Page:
A quick aside: Trans women are not trying to erase sexuality because gender identity and sexuality are separate parts of our personal identity:
 
Gender identity and sexuality are separate parts of our existence. It's foolish in my view to suggest that trans women being recognised as real women could lead to a necessary erosion of lesbianism or when trans men are recognised as men that would erode homosexuality. Such sweeping statements would mean accepting that most sexual orientations are permanently fixed and that trans people are somehow deliberately trying to fool/trick people into loving them by playing into or against stereotypes of sexuality. Not every trans woman is an oppressed camp gay man and not every trans man is a lesbian trying to escape his sexual orientation. You have the choice who you fall in love with in a liberal society and to think that your sexuality could be erased just because someone you fancy was born differently to you....Love is Love.
If a lesbian or bisexual woman decided to date/have sex with a woman who happened to have been born differently does it really mean she's now engaging in a heterosexual relationship, even if the trans woman in question had undergone full Gender Reassignment Surgery (GRS)? As an intersectional feminist, I respect choice. That means choice in who you fall in love with. Look beyond stereotypes and display mutual respect and compassion. Besides a trans woman can be asexual, pansexual or her sexuality may have changed from before. C'est la vie.

Differing Trans Views:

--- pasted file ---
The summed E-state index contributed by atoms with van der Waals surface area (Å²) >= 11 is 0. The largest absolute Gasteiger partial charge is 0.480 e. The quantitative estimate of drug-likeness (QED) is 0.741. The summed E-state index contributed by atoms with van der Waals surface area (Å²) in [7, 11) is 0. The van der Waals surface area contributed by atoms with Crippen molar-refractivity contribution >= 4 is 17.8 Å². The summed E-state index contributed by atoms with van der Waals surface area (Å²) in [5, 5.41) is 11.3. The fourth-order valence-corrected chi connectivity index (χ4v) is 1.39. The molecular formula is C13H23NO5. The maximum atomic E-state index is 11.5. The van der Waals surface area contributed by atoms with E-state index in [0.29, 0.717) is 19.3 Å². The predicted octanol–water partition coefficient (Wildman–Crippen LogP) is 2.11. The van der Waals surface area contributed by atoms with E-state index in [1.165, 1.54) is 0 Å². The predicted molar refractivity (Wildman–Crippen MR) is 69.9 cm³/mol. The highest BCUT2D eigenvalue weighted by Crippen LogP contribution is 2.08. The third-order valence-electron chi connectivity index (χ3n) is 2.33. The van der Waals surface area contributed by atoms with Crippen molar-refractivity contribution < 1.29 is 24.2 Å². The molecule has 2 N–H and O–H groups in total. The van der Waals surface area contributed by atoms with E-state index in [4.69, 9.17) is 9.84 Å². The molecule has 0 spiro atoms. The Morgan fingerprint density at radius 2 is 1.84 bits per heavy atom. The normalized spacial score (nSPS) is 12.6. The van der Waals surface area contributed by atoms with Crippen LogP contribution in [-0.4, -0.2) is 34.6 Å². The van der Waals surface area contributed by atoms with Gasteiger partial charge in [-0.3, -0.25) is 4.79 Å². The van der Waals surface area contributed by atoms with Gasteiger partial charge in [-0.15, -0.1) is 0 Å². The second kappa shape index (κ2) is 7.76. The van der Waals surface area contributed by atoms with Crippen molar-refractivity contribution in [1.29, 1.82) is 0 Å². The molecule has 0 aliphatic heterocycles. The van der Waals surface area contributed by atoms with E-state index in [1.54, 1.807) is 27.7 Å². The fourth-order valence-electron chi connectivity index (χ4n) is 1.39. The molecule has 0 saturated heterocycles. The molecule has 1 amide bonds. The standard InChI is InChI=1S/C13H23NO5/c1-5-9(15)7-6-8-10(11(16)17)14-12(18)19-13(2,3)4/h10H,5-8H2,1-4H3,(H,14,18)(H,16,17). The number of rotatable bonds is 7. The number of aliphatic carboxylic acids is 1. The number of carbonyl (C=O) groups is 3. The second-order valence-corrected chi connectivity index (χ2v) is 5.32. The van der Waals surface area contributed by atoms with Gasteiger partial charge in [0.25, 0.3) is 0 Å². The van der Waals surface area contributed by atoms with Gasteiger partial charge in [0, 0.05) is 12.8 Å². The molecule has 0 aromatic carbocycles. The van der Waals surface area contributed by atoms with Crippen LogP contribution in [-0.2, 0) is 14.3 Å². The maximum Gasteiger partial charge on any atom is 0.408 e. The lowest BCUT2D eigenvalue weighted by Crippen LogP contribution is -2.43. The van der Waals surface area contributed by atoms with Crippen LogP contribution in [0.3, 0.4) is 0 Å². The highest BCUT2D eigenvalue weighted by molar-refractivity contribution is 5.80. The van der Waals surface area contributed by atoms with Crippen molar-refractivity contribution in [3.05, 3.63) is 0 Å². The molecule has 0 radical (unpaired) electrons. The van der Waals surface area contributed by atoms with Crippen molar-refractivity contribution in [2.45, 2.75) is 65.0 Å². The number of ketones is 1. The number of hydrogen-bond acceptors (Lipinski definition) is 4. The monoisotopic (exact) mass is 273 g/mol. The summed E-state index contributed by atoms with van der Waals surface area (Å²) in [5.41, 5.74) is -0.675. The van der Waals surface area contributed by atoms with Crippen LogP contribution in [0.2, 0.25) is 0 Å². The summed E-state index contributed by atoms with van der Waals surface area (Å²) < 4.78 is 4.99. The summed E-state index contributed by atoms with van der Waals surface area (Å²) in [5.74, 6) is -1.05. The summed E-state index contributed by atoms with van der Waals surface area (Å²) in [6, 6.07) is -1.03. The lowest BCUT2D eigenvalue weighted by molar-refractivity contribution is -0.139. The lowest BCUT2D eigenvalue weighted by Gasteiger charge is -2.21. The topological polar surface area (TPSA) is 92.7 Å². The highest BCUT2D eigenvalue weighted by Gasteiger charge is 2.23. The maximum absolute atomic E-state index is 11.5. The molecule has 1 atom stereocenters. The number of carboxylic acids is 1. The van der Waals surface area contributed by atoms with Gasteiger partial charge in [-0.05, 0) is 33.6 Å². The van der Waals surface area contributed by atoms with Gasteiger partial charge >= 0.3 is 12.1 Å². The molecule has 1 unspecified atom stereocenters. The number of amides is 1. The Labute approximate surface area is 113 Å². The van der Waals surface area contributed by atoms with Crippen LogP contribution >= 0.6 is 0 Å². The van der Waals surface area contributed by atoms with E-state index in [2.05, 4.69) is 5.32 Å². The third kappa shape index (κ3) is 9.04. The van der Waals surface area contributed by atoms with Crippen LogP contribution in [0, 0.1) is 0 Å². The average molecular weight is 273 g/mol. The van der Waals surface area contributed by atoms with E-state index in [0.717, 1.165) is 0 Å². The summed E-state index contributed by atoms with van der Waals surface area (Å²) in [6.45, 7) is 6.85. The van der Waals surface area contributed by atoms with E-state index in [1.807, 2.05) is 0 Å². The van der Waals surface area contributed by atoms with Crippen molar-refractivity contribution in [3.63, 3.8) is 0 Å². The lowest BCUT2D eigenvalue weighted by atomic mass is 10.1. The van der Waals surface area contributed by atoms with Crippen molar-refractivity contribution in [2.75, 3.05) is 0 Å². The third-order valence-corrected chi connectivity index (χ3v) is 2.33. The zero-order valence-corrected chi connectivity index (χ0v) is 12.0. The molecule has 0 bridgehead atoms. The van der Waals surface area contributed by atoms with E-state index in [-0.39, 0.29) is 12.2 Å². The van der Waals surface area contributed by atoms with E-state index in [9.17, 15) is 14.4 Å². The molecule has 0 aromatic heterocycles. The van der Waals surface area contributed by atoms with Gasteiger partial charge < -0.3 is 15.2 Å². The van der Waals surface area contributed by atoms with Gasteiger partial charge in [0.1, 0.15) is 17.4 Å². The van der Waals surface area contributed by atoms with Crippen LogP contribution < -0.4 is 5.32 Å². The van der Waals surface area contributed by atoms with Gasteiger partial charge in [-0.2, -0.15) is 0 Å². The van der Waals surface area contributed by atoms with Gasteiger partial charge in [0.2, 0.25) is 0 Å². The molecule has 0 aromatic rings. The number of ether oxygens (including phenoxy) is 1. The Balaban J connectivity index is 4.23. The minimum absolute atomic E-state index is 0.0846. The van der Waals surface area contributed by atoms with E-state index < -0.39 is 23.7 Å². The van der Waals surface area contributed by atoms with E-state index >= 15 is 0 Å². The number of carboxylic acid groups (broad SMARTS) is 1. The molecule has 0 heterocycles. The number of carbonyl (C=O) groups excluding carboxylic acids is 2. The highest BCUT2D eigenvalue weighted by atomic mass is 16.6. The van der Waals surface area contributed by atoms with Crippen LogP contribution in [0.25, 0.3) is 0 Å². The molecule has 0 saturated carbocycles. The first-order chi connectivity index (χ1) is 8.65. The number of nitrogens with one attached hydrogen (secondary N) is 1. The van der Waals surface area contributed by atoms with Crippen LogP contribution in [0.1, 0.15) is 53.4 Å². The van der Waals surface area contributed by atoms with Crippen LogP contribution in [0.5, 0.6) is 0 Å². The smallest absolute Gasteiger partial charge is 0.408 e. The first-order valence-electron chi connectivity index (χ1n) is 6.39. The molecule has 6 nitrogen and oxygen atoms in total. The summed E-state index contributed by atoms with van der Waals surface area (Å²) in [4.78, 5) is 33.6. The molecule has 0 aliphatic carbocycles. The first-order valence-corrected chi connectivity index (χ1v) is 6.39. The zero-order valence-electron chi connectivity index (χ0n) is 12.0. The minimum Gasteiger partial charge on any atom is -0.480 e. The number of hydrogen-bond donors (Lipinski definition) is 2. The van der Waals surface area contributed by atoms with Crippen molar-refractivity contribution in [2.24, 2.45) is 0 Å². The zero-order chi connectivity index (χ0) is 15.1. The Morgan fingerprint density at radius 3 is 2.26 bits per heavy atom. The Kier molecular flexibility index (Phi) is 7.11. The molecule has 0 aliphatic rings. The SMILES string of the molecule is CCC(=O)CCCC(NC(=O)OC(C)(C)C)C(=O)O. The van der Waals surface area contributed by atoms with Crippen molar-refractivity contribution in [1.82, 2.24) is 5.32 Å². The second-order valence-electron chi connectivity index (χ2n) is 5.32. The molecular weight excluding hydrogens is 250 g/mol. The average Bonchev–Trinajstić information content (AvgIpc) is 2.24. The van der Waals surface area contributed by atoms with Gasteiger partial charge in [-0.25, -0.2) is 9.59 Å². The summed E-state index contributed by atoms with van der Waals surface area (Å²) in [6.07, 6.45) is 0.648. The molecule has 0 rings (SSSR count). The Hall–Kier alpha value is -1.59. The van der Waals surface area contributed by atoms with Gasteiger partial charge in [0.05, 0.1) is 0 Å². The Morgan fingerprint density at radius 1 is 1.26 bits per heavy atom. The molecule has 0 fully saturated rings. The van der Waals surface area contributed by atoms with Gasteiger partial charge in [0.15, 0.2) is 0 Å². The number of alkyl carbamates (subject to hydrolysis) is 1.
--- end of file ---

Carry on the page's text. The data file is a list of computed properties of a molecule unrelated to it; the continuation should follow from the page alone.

I do respect Murray's decision to reflect usually silent voices of people who self-define transsexual or "non-real woman" or have de-transitioned through choice even if I believe her representation of trans activists in the article has been negative. It was interesting to hear the story of Charles Kane, a detransitioner whose gender identity had changed dramatically over the years. Charles felt like "he had a male brain" but couldn't "fit in" socially, which is why he went through GRS. However, he now regrets his decision and has reverted to seeing himself as male and has declared that "he went through GRS "too soon". Intersectional feminists understand the need to respect individual choice without prejudice; I don't feel I have a 100% male or female brain but I understand if Kane does see his brain as gendered.  Murray seems to dismiss evidence of separation between brain and biology as "pseudoscience" whereas I think a lot more studies do need to be carried out before one automatically dismisses the idea that there are any innate gender/sex characteristics that separate from sexual organs and features like enlarged Adam's Apples and breasts. It's vital to be open minded.